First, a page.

It's been a while since I found myself able to write anything on this post, but I won't apologise for the absence. Why? Not because I don't care about my readers or this blog, but because there were major personal things going on that made it impossible for me to continue like usual.
January has never been a strong month for me. I remember I always ascribed it to tests and looming mid-term grades when I was in school. Then, when I was in university, January was exam season, so it certainly wasn't the best month to be alive.
However, with university and school wrapped up, I still found myself more vulnerable to depressive episodes during this dark month of the year. Every year I am hit by a melancholia that usually holds a firm grip until the first flowers bud in March, unable to shake off the fatigue.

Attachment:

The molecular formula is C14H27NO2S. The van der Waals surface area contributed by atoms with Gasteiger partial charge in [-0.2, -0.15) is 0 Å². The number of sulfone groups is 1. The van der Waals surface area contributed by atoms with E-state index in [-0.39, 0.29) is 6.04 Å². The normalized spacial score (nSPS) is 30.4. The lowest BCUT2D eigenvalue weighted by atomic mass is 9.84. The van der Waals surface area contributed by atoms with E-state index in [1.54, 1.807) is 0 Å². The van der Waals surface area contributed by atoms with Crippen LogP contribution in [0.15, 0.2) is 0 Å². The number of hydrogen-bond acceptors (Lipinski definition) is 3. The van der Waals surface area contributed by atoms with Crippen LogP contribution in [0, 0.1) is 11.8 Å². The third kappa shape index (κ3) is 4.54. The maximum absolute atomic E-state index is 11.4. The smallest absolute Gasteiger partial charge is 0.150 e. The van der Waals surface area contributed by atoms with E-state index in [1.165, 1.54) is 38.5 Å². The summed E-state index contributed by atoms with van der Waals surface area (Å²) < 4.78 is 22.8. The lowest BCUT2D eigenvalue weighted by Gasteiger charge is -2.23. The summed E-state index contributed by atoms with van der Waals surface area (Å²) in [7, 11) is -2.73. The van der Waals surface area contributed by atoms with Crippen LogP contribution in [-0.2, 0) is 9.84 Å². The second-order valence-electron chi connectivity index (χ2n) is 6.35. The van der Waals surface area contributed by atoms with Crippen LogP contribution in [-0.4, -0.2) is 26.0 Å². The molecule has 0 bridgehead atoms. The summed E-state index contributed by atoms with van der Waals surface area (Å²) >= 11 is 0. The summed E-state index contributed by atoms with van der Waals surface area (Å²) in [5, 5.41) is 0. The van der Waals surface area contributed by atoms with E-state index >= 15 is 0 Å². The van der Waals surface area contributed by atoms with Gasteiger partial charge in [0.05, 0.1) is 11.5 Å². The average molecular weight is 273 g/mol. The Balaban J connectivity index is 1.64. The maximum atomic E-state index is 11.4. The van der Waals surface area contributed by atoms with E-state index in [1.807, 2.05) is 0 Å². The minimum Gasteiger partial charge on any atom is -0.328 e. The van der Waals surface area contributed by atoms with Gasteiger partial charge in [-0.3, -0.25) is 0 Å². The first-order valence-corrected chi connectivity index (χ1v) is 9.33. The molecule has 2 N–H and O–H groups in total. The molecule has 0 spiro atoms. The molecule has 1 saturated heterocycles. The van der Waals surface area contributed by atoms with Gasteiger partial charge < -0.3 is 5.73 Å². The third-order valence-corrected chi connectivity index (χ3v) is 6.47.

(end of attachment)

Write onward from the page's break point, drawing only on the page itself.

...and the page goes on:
This year was particularly difficult, as I suffered from a rather sever bout of depression just before Christmas. I don't want to go too deeply into the details, but I have been reflecting on depression and read a lot about it, as well as consulted my favourite biographies of people who inspire me. Many of them are writers and I couldn't help noticing that depression and writing - in general, depression and creativity - seem to go hand in hand very often. Now, that's barely ground-breaking, there is plenty of research that indicates so. Among some of the contemporary authors who suffered from mental problems are J.K. Rowling, Marian Keyes, Stephen King, Cecelia Ahern, Isabel Allende, Philip Roth and the list goes on and on - and those are only writers of today, not including Sylvia Plath, Tennessee Williams, Enid Blyton, Virginia Woolf, and so on and so forth.
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